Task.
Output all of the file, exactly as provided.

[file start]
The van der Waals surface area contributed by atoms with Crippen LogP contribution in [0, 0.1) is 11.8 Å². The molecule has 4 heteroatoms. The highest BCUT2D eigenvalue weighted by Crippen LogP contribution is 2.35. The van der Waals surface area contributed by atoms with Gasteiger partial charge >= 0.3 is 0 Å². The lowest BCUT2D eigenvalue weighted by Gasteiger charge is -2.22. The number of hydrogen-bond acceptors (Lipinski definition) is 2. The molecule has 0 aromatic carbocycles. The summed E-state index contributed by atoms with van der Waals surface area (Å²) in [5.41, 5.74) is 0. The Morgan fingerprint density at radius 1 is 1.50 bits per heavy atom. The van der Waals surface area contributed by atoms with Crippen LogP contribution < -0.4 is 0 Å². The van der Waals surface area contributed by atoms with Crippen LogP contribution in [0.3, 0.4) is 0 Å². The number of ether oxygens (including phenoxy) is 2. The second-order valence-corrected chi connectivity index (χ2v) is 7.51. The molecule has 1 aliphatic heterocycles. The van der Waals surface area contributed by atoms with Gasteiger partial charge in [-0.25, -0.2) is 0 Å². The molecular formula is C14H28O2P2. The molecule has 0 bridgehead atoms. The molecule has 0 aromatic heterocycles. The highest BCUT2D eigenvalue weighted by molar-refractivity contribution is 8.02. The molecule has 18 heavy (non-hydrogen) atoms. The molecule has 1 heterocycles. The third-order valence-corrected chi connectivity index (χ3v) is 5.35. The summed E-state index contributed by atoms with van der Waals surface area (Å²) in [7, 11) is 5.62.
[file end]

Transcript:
The van der Waals surface area contributed by atoms with Crippen LogP contribution in [0, 0.1) is 11.8 Å². The molecule has 4 heteroatoms. The highest BCUT2D eigenvalue weighted by Crippen LogP contribution is 2.35. The van der Waals surface area contributed by atoms with Gasteiger partial charge >= 0.3 is 0 Å². The lowest BCUT2D eigenvalue weighted by Gasteiger charge is -2.22. The number of hydrogen-bond acceptors (Lipinski definition) is 2. The molecule has 0 aromatic carbocycles. The summed E-state index contributed by atoms with van der Waals surface area (Å²) in [5.41, 5.74) is 0. The Morgan fingerprint density at radius 1 is 1.50 bits per heavy atom. The van der Waals surface area contributed by atoms with Crippen LogP contribution < -0.4 is 0 Å². The van der Waals surface area contributed by atoms with Crippen LogP contribution in [0.3, 0.4) is 0 Å². The number of ether oxygens (including phenoxy) is 2. The second-order valence-corrected chi connectivity index (χ2v) is 7.51. The molecule has 1 aliphatic heterocycles. The van der Waals surface area contributed by atoms with Gasteiger partial charge in [-0.25, -0.2) is 0 Å². The molecular formula is C14H28O2P2. The molecule has 0 bridgehead atoms. The molecule has 0 aromatic heterocycles. The highest BCUT2D eigenvalue weighted by molar-refractivity contribution is 8.02. The molecule has 18 heavy (non-hydrogen) atoms. The molecule has 1 heterocycles. The third-order valence-corrected chi connectivity index (χ3v) is 5.35. The summed E-state index contributed by atoms with van der Waals surface area (Å²) in [7, 11) is 5.62.